Mitch Perry, Florida Phoenix
Florida Gov. Ron DeSantis gave a rousing speech at the Republican Party’s Florida Freedom Summit in Kissimmee on Saturday, focusing on tough talk on immigration and reversing what he believes is America’s decline. But despite the cheering crowd, DeSantis remains underwater in the GOP presidential race.
The governor continues to trail Trump in public opinion polls by significant double-digit margins in the early voting states as well as nationally, with just a little more than two months before the first votes in the race for the GOP nomination takes place in Iowa.
While DeSantis needs to capture states around the country, the governor spent the first 15 minutes of his speech offering a greatest hits-like recital of his accomplishments in Florida during his nearly five years in office.
That included policies such as COVID-19 — eliminating lockdowns and moving away from COVID vaccines — his battles with the Disney Corporation and his support for parental rights in education, which has spawned lawsuits over concerns about African American history, book bans and other controversial measures in both the K-12 and university systems.
“We are the freest state in all of the United States – the free state of Florida!” DeSantis exclaimed to the cheering crowd. “We have set the standards on so many things that when things go wrong in some other cities around this country, the first place people think to escape for refuge, is right here in the Sunshine State.”
DeSantis then pivoted to looking more at the future, where he expressed concerns that this could be the first generation of Americans to turn over a less prosperous and free country to their children and grandchildren.
“I’m not going to sit idly by and witness the continued decline of this country,” he said. “The decline is not inevitable. The decline is a choice. We’re not going to be satisfied with merely managing the decline a little bit better than the Democrats. No, our mission is simple. We must reverse the decline of this country. We must usher in an American revival, and we must give this country a new birth of freedom just like we have in the free state of Florida.”
DeSantis received some of his biggest cheers with his tough talk about how he would handle immigration if he were president.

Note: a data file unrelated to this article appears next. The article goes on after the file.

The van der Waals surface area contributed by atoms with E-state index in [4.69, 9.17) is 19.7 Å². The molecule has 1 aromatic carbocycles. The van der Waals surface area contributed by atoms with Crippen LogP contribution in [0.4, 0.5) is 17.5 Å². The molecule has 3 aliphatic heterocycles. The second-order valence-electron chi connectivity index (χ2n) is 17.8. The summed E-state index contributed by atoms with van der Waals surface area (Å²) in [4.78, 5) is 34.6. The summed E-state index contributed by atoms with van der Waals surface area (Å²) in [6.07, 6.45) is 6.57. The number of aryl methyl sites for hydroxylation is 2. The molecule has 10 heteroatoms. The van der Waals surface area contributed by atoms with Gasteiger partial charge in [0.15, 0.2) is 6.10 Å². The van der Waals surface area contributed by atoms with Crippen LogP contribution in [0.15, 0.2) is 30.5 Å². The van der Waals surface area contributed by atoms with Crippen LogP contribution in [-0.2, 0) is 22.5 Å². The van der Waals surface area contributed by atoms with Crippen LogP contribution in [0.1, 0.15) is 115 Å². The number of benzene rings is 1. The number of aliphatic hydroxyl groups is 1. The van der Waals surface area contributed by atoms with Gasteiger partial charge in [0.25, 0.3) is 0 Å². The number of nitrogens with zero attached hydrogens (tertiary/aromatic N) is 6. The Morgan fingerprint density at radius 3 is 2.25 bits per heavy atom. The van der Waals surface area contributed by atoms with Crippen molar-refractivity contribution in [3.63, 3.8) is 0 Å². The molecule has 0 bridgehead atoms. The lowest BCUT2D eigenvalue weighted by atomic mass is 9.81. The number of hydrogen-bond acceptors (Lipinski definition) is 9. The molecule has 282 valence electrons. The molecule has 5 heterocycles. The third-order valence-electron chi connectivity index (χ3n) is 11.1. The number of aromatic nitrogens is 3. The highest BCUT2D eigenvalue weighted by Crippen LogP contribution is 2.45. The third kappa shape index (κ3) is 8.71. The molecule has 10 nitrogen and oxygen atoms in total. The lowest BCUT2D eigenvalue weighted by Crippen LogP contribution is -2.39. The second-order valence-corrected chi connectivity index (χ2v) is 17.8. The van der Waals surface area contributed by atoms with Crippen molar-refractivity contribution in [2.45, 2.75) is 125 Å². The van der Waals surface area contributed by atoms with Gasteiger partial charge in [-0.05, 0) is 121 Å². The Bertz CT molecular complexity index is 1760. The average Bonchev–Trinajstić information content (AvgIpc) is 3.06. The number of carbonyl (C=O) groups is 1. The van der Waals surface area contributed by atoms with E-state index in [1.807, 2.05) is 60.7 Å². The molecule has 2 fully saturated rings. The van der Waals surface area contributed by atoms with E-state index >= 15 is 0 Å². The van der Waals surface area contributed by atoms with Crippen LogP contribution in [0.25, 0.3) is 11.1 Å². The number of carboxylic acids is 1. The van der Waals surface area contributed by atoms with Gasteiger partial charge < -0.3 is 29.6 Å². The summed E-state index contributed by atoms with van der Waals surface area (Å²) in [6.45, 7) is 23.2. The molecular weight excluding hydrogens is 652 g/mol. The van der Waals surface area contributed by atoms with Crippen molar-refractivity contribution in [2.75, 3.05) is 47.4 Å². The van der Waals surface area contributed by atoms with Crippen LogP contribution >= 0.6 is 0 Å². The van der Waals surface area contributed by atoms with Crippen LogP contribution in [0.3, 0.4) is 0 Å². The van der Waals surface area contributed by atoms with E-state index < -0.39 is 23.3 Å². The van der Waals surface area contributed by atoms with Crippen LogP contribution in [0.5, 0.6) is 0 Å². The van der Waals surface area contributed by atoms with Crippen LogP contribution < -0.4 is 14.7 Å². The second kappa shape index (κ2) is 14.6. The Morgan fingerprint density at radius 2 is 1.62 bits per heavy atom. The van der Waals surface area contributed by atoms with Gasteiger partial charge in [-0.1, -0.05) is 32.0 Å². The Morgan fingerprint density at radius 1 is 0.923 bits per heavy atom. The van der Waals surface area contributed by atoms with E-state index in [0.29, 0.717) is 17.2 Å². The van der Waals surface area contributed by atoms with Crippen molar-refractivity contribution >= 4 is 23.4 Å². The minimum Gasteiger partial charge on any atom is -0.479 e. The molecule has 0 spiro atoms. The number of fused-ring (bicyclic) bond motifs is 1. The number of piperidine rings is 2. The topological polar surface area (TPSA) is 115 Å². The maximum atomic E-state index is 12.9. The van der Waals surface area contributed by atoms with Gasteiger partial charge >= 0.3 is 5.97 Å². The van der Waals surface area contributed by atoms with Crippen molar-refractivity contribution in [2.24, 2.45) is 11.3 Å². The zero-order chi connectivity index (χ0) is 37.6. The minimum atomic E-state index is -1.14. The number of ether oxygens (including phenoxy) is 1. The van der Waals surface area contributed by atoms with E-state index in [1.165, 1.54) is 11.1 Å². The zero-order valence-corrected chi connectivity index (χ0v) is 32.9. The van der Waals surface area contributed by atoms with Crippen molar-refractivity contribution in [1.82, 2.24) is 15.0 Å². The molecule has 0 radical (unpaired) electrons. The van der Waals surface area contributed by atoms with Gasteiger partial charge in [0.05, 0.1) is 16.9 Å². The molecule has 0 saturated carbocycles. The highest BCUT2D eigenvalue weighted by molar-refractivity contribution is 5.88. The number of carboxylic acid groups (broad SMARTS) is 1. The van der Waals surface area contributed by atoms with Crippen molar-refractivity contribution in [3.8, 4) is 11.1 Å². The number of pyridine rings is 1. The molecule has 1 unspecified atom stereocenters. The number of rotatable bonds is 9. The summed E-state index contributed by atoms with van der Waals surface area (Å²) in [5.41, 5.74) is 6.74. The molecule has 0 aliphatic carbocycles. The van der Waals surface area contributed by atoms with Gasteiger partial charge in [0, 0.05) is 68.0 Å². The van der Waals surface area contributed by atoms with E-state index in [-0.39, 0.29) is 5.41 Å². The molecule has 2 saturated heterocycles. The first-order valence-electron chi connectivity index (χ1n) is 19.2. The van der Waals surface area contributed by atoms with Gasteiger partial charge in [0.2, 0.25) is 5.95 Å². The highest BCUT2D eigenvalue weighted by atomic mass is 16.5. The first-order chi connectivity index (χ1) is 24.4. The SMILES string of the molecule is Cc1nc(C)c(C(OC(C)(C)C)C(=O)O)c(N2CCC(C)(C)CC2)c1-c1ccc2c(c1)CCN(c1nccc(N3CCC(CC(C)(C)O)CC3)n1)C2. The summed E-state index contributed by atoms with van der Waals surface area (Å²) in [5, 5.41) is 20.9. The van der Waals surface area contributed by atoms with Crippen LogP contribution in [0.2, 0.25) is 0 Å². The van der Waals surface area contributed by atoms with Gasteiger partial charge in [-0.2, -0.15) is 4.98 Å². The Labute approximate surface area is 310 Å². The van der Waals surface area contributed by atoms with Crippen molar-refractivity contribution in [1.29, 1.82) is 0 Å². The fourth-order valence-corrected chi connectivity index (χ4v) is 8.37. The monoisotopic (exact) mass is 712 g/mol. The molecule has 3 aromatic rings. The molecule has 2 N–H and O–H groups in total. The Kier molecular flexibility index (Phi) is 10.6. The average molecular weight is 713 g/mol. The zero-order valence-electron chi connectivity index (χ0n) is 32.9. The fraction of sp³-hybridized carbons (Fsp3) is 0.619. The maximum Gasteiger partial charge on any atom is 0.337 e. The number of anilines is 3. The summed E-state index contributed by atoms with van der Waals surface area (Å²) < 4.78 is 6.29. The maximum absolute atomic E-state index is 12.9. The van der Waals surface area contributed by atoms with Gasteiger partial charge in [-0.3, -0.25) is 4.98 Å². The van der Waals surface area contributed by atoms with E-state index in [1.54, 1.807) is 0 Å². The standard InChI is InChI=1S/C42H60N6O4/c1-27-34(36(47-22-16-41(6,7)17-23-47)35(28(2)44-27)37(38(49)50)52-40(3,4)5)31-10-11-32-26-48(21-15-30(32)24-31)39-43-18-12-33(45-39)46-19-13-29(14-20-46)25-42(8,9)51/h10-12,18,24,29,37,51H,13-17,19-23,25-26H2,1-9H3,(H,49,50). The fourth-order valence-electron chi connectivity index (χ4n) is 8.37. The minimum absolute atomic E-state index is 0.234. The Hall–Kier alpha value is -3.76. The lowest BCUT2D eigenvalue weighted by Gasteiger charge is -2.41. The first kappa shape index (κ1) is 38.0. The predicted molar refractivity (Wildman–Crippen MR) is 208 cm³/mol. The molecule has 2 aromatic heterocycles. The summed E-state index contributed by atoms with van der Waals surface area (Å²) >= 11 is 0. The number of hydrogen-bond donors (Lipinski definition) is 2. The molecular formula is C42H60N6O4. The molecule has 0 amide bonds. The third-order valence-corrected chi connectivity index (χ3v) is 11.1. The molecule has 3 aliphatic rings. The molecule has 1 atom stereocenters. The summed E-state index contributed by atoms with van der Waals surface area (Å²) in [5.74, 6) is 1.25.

It’s considered a winning issue for Republicans with President Joe Biden getting low marks for his handling of the issue. According to a Gallup survey conducted in August, Biden received only 31% support for his immigration policies.
“We’ll put troops on the southern border. We’ll stop the invasion cold and when people come illegally, you don’t just sit there and throw up your hands, you send them back to their home country where they came from. We will build a border wall and we aren’t going to have countries like Mexico pay for it, not because they’re just going to fork over money,” DeSantis said.
Instead, DeSantis says he will impose fees on the remittances — money that foreign workers send back to countries in Mexico and other parts of Central and South America. The International Monetary Fund reported last year that there had been record levels of remittances sent by individuals working in the U.S. in 2021 that was sent to Mexico, Central America, Panama and the Dominican Republic.
“It will raise billions of dollars and it will go to construct the border wall,” DeSantis said.
DeSantis also said he would hold the Mexican drug cartels “accountable” for the fentanyl that he says is coming across the border from Mexico.
“We’re going to authorize the use of deadly military force because they are killing people all across the country by the tens of thousands and it is wrong and the people in DC don’t give a damn about it. But I care. I’m standing up,” he said, but did not provide data on the numbers or more information on the issue.
DeSantis closed out his speech by bringing it back to the state of Florida.
“I will get the job done as your nominee,” he said. “We will not only win the presidency, win the Congress, we’ll win the Senate. We’ll win state legislatures and school boards just like we did in the state of Florida as a leader. I always conduct myself in a way that you can be proud of. And as your president, I promise you this, I will not let you down.”
Meanwhile, Central Florida House Republican Randy Fine dramatically announced last week that he was ditching his previous endorsement of the governor and switching to Trump. On Saturday, state Sen. Debbie Mayfield also flipped, from backing DeSantis and now supporting Trump. Mayfield is a former Senate Majority Leader and is currently the powerful Rules Chair in the Senate.
In addition, Florida U.S. Senator Rick Scott on Thursday endorsed Donald Trump for president – bypassing DeSantis.
“This happens in these things,” DeSantis told a pool reporter on Saturday. “It’s a dynamic thing. I mean, politicians do what they’re going to do. But I would say taking a step back and looking across the country, we’ve got more endorsements from state legislators than any other candidate by far, like going down in Iowa and New Hampshire, all these places.”
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